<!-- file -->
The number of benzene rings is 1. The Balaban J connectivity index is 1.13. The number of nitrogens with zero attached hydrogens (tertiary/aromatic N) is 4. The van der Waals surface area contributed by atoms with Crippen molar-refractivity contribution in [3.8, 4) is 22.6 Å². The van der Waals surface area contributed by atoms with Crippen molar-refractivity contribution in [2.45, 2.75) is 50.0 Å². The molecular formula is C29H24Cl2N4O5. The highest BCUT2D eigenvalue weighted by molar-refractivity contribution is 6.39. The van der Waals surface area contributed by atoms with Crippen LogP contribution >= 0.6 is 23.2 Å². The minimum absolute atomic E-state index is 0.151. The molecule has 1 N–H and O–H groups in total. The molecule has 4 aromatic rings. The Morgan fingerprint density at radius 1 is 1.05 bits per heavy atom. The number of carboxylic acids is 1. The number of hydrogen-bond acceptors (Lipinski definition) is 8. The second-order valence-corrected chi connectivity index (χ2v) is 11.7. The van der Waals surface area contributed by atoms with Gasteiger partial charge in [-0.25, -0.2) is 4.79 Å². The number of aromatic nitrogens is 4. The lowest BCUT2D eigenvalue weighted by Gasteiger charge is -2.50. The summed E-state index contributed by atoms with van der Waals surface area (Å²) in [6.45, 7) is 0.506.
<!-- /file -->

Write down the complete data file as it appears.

The number of benzene rings is 1. The Balaban J connectivity index is 1.13. The number of nitrogens with zero attached hydrogens (tertiary/aromatic N) is 4. The van der Waals surface area contributed by atoms with Crippen molar-refractivity contribution in [3.8, 4) is 22.6 Å². The van der Waals surface area contributed by atoms with Crippen molar-refractivity contribution in [2.45, 2.75) is 50.0 Å². The molecular formula is C29H24Cl2N4O5. The highest BCUT2D eigenvalue weighted by molar-refractivity contribution is 6.39. The van der Waals surface area contributed by atoms with Crippen LogP contribution >= 0.6 is 23.2 Å². The minimum absolute atomic E-state index is 0.151. The molecule has 1 N–H and O–H groups in total. The molecule has 4 aromatic rings. The Morgan fingerprint density at radius 1 is 1.05 bits per heavy atom. The number of carboxylic acids is 1. The number of hydrogen-bond acceptors (Lipinski definition) is 8. The second-order valence-corrected chi connectivity index (χ2v) is 11.7. The van der Waals surface area contributed by atoms with Gasteiger partial charge in [-0.25, -0.2) is 4.79 Å². The number of aromatic nitrogens is 4. The lowest BCUT2D eigenvalue weighted by Gasteiger charge is -2.50. The summed E-state index contributed by atoms with van der Waals surface area (Å²) in [6.45, 7) is 0.506.